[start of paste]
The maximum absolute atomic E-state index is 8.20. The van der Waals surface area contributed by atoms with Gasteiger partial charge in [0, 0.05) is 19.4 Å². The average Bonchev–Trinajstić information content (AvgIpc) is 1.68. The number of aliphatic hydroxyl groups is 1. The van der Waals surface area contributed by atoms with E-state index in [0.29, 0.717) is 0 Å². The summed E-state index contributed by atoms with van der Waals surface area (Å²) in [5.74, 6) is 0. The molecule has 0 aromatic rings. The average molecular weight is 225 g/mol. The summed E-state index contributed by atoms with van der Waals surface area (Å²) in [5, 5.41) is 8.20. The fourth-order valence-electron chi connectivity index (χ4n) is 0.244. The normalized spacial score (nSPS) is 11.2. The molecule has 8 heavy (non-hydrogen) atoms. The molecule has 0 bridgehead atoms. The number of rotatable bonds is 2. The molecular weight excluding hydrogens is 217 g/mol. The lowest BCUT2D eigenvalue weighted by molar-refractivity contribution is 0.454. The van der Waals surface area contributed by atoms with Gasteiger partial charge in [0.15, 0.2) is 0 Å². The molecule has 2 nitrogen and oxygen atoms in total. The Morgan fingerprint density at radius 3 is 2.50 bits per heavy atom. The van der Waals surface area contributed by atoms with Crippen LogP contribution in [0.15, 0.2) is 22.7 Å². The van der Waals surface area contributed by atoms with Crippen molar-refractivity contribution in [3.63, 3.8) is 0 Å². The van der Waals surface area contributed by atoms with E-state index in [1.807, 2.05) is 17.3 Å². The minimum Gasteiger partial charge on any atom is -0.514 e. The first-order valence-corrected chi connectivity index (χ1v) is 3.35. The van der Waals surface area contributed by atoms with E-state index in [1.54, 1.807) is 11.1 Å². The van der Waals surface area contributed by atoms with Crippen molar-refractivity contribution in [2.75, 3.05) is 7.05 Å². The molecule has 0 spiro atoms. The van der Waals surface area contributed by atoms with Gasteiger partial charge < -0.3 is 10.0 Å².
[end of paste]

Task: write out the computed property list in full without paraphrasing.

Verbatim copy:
The maximum absolute atomic E-state index is 8.20. The van der Waals surface area contributed by atoms with Gasteiger partial charge in [0, 0.05) is 19.4 Å². The average Bonchev–Trinajstić information content (AvgIpc) is 1.68. The number of aliphatic hydroxyl groups is 1. The van der Waals surface area contributed by atoms with E-state index in [0.29, 0.717) is 0 Å². The summed E-state index contributed by atoms with van der Waals surface area (Å²) in [5.74, 6) is 0. The molecule has 0 aromatic rings. The average molecular weight is 225 g/mol. The summed E-state index contributed by atoms with van der Waals surface area (Å²) in [5, 5.41) is 8.20. The fourth-order valence-electron chi connectivity index (χ4n) is 0.244. The normalized spacial score (nSPS) is 11.2. The molecule has 8 heavy (non-hydrogen) atoms. The molecule has 0 bridgehead atoms. The number of rotatable bonds is 2. The molecular weight excluding hydrogens is 217 g/mol. The lowest BCUT2D eigenvalue weighted by molar-refractivity contribution is 0.454. The van der Waals surface area contributed by atoms with Gasteiger partial charge in [0.15, 0.2) is 0 Å². The molecule has 2 nitrogen and oxygen atoms in total. The Morgan fingerprint density at radius 3 is 2.50 bits per heavy atom. The van der Waals surface area contributed by atoms with Crippen LogP contribution in [0.15, 0.2) is 22.7 Å². The van der Waals surface area contributed by atoms with Crippen molar-refractivity contribution in [3.63, 3.8) is 0 Å². The van der Waals surface area contributed by atoms with E-state index in [1.807, 2.05) is 17.3 Å². The minimum Gasteiger partial charge on any atom is -0.514 e. The first-order valence-corrected chi connectivity index (χ1v) is 3.35. The van der Waals surface area contributed by atoms with E-state index in [1.54, 1.807) is 11.1 Å². The van der Waals surface area contributed by atoms with Crippen molar-refractivity contribution in [2.75, 3.05) is 7.05 Å². The molecule has 0 spiro atoms. The van der Waals surface area contributed by atoms with Gasteiger partial charge < -0.3 is 10.0 Å².